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Particularly sought after are the selection of gilt brass and green enamel Rolex retailer’s window display stands c.1960.

They demonstrate the defining features of each model – the swoosh of an aeroplane as it flies across the globe (the GMT-Master equipped to show two time zones) or a desk calendar (for the Datejust, the first self-winding chronometer to display the date in a window on the dial).

Few survivors

For both dealers and collectors it is the perfect accessory to go with a watch of the same period.

Most were scrapped after retailers changed their window displays a year or two later, making some of them surprisingly hard to find – and expensive (see also ATG No 2385).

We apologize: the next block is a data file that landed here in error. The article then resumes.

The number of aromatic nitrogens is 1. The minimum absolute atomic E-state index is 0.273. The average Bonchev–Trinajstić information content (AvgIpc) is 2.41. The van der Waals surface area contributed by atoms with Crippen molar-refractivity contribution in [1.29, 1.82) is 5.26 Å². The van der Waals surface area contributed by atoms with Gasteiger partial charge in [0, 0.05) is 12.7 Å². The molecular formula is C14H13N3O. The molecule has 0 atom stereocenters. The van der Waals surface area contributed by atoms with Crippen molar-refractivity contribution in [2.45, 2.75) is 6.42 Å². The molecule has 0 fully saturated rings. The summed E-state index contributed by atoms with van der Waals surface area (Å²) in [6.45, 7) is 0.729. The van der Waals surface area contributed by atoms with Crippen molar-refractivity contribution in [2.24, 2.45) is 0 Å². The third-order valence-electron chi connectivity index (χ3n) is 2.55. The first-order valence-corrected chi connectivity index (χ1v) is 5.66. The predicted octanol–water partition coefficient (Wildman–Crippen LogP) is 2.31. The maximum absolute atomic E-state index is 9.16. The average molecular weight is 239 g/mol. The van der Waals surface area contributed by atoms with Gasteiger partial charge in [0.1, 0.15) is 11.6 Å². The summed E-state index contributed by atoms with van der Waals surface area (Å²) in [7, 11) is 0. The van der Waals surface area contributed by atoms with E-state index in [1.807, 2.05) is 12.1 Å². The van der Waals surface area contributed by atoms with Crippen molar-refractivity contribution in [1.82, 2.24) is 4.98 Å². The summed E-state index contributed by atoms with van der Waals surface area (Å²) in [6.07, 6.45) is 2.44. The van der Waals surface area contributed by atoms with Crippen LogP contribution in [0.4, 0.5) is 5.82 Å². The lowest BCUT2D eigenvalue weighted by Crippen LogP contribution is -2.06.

The highest price in this category appears to be the massive HK$190,000 (£19,000) bid at Sotheby’s Hong Kong (25% buyer’s premium) in November 2019 for the rare ‘Trident Fish Bowl’ made to promote the Rolex Oyster Perpetual ref 313.

Another of these (there are two models) was included in the Rolex-themed Revolution sale at Antiquorum New York in 2008 – one of the first auctions to explore the market for this kind of ‘point of sale’ memorabilia.

A particularly comprehensive collection of Rolex accessories such as product booklets, paperweights, ashtrays, case-opening tools and window displays was offered (without reserve) by Sotheby’s Hong Kong on June 2.

A selection of the brass and green display stands from that auction appears in this article.